A Review of Christopher D. Bass’s“ That You May Know: Assurance of Salvation in 1 John” -- By: Editor
JOTGES 24:47 (Autumn 2011) p. 3
A Review of
Christopher D. Bass’s“
That You May Know: Assurance of Salvation in 1 John”1
This book is a revision of the author’s doctoral dissertation written at The Southern Baptist Theological Seminary in Louisville, Kentucky under the tutelage of Tom Schreiner, Bruce Ware, and William Cook (p. xiii). Southern has become a 5-point Calvinist school under President Al Mohler. That is evident in this book with its repeated emphasis on the Reformed doctrine of the perseverance of the saints.
II. The Author’s Thesis:
Assurance by Belief and Behavior
Bass’ thesis is this: First John teaches that assurance is grounded in the cross work of Christ and is supported by the lifestyle of believers. This may sound like he is saying that the only condition of assurance of everlasting life is believing that Jesus died on the cross for one’s sins, but Bass is clearly not saying that. In the first place the author refers to believing in the finished work of Christ on the cross as shorthand. He never specifically says precisely what one must believe.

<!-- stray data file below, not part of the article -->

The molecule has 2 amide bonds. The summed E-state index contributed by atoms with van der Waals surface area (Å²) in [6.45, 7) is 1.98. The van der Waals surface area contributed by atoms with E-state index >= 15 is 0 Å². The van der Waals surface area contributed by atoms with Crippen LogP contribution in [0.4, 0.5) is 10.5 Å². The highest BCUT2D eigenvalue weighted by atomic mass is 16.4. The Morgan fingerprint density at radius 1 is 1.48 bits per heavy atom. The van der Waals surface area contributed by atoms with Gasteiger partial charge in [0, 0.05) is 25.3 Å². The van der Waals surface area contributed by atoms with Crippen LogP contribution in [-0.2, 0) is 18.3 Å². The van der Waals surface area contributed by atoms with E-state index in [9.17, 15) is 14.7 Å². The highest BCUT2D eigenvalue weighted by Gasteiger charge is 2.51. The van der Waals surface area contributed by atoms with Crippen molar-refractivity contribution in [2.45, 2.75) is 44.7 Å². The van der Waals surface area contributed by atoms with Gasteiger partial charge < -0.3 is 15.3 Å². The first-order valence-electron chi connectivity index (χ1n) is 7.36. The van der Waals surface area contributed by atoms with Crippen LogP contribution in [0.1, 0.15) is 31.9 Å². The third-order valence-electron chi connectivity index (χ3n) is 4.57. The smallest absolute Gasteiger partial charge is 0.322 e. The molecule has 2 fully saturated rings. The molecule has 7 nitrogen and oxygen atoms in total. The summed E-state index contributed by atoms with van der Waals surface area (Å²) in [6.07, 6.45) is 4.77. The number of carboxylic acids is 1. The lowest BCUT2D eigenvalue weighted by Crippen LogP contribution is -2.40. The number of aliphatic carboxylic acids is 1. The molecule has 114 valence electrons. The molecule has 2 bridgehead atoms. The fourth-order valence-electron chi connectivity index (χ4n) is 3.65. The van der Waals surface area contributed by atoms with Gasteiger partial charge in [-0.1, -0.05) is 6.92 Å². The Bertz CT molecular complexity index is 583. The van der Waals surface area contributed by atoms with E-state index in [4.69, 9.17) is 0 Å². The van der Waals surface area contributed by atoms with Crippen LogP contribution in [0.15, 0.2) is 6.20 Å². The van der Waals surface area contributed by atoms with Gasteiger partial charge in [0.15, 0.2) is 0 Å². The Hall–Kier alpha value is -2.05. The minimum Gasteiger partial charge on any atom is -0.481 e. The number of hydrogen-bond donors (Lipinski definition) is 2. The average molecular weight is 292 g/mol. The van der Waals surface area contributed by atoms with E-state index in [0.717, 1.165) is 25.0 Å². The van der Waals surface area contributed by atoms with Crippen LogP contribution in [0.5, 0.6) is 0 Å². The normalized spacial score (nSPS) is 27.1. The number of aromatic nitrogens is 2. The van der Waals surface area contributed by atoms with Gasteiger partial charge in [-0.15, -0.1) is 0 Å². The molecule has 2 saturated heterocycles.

In the second place, Bass indicates that perseverance in good works is essential in order to spend eternity with God. Bass repeatedly uses the word vital when discussing the works of the believer. He says, “The lifestyle of the believer serves as a vital corroborating support for…assurance” (p. 2). He also says that “assurance of eternal life is fundamentally grounded in the work of Christ and supported in a vital yet subsidiary way by the lifestyle of the believer (p. 30, italics his). And again,
JOTGES 24:47 (Autumn 2011) p. 4
“The new birth brings forth a changed life that can be tested, and such testing serves as a vital support of one’s assurance” (p. 97).
He is even clearer under the heading, “Lifestyle of the Believer as a Vital Support to Assurance.” Bass writes,
John unambiguously teaches that while assurance is grounded in Christ, it is vitally supported by the way one lives his life. Therefore, a person’s lifestyle serves as vital corroborating evidence as to whether he has truly placed his faith in Christ’s finished work on the cross for his sins.2
The word vital means essential, indispensable, or necessary.3 By repeatedly using the word vital when speaking of the connection between assurance and the lifestyle of the believer, Bass is communi...
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